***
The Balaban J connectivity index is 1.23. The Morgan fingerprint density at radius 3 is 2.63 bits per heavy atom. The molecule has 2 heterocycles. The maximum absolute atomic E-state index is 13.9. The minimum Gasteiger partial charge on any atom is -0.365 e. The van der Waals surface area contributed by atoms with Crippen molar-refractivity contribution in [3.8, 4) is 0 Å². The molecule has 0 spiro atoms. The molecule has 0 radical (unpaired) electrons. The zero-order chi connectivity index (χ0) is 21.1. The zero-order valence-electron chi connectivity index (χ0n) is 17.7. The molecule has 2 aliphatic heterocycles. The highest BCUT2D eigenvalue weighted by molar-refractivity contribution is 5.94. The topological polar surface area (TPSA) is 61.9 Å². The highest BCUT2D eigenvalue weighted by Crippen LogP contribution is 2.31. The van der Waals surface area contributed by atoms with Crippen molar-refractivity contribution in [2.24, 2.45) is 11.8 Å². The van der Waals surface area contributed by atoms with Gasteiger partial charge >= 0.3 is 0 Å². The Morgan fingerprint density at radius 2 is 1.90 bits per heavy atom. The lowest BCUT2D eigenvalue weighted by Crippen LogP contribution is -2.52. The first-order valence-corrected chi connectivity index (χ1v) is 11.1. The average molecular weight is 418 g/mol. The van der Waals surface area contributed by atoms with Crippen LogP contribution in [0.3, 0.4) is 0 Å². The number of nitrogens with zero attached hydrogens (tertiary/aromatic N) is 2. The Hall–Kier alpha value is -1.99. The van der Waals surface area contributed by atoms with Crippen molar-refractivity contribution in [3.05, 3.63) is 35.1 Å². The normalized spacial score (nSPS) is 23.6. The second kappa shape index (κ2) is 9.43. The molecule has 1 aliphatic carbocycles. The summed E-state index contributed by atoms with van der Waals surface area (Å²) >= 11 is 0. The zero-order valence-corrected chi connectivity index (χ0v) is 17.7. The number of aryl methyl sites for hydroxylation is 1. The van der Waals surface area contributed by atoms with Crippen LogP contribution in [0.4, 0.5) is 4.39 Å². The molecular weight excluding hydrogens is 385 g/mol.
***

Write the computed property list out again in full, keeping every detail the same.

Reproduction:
The Balaban J connectivity index is 1.23. The Morgan fingerprint density at radius 3 is 2.63 bits per heavy atom. The molecule has 2 heterocycles. The maximum absolute atomic E-state index is 13.9. The minimum Gasteiger partial charge on any atom is -0.365 e. The van der Waals surface area contributed by atoms with Crippen molar-refractivity contribution in [3.8, 4) is 0 Å². The molecule has 0 spiro atoms. The molecule has 0 radical (unpaired) electrons. The zero-order chi connectivity index (χ0) is 21.1. The zero-order valence-electron chi connectivity index (χ0n) is 17.7. The molecule has 2 aliphatic heterocycles. The highest BCUT2D eigenvalue weighted by molar-refractivity contribution is 5.94. The topological polar surface area (TPSA) is 61.9 Å². The highest BCUT2D eigenvalue weighted by Crippen LogP contribution is 2.31. The van der Waals surface area contributed by atoms with Crippen molar-refractivity contribution in [2.24, 2.45) is 11.8 Å². The van der Waals surface area contributed by atoms with Gasteiger partial charge >= 0.3 is 0 Å². The Morgan fingerprint density at radius 2 is 1.90 bits per heavy atom. The lowest BCUT2D eigenvalue weighted by Crippen LogP contribution is -2.52. The first-order valence-corrected chi connectivity index (χ1v) is 11.1. The average molecular weight is 418 g/mol. The van der Waals surface area contributed by atoms with Crippen LogP contribution in [0.3, 0.4) is 0 Å². The number of nitrogens with zero attached hydrogens (tertiary/aromatic N) is 2. The Hall–Kier alpha value is -1.99. The van der Waals surface area contributed by atoms with Crippen molar-refractivity contribution in [3.05, 3.63) is 35.1 Å². The normalized spacial score (nSPS) is 23.6. The second kappa shape index (κ2) is 9.43. The molecule has 1 aliphatic carbocycles. The summed E-state index contributed by atoms with van der Waals surface area (Å²) >= 11 is 0. The zero-order valence-corrected chi connectivity index (χ0v) is 17.7. The number of aryl methyl sites for hydroxylation is 1. The van der Waals surface area contributed by atoms with Crippen LogP contribution in [0.4, 0.5) is 4.39 Å². The molecular weight excluding hydrogens is 385 g/mol.